- Celebrate Failure. When I joined the improv workshop, I had trepidations that I won’t have anything funny or comedic to say. Very quickly I learned that it did not matter how clever or witty I was with my lines. What mattered more was being comfortable with what came to my mind, owning it totally and saying it with confidence with total commitment. And if the joke or statement did not land well in a scene, the entire support lent by other improvisers made it super easy to deal with, quickly celebrate the failure, and move on to the next scene! No one is made to feel bad about failing in improv. It is just accepted, celebrated even and we simply move on to the next scene. Many times, a so-called failure just gets embraced nicely into the scene as if it was meant to be a part of the scene anyway. Audience least of all doesn’t even notice the mistake! Failure is an integral part of learning in life. If we as individuals and as a society could treat failure with more respect instead of looking down upon it, the stigma or shame attached to failure which causes us to fear failure would disappear. We would take failure in our stride, quickly recover from it and move on, simply as part of the game of growing up, learning and moving on to the next step.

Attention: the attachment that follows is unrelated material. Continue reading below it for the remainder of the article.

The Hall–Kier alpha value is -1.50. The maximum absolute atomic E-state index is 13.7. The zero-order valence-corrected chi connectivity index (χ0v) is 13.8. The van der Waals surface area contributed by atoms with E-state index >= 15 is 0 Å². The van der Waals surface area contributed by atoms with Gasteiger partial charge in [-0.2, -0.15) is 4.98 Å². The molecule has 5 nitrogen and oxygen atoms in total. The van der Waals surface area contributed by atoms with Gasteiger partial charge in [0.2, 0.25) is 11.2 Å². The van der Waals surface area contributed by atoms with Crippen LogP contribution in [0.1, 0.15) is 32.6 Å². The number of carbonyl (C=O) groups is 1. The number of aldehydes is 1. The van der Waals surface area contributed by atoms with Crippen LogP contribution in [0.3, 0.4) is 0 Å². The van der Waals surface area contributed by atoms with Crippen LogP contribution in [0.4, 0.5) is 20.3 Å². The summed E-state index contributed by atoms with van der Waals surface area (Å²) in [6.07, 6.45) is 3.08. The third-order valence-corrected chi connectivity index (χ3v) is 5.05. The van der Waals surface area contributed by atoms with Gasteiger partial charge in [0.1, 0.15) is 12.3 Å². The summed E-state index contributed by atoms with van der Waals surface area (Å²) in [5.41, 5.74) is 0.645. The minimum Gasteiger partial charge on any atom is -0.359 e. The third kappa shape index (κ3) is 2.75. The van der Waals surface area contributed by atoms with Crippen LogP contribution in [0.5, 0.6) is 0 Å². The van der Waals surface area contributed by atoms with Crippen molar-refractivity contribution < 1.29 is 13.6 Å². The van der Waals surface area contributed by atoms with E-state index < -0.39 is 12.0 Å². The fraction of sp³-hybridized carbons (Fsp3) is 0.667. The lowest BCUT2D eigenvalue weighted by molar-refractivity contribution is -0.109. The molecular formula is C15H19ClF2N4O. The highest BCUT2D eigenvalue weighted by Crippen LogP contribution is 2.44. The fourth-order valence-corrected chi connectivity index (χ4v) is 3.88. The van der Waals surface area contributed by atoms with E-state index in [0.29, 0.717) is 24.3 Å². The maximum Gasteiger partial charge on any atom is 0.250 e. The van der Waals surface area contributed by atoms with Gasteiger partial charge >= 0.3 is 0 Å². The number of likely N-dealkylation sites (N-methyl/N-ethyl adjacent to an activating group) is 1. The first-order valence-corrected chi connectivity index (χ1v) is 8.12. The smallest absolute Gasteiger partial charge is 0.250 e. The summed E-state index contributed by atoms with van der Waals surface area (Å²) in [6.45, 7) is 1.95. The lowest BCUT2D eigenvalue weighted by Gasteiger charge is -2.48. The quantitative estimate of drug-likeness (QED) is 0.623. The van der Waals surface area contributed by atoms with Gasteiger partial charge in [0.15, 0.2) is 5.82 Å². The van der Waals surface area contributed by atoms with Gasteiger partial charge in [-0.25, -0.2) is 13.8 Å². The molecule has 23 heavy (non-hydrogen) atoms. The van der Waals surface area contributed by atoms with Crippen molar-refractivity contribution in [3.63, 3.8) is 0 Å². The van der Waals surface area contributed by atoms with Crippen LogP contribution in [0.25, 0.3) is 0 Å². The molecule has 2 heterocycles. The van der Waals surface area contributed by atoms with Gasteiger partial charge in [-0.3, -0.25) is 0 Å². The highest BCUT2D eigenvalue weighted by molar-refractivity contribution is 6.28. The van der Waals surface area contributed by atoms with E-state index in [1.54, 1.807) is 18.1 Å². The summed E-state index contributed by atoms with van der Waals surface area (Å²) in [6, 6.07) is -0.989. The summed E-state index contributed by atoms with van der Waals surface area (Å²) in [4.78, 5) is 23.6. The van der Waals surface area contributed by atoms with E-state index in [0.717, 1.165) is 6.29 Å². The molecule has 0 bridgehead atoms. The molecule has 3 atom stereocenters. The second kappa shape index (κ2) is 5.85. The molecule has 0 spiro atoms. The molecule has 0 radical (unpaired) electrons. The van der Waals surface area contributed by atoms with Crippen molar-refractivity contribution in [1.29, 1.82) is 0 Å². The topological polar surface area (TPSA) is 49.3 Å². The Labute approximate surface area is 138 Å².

In the end, I want to say a few words of appreciation and gratitude for our instructor Prescott Gaylord, for helping us learn the principles of improv each week. Those three hours sessions every week were the best times I had during the entire week. I achieved a complete presence in the moment, which I had not achieved even during my attempts at meditation! And I enjoyed meeting wonderful people and connecting with them as human beings really! Just that.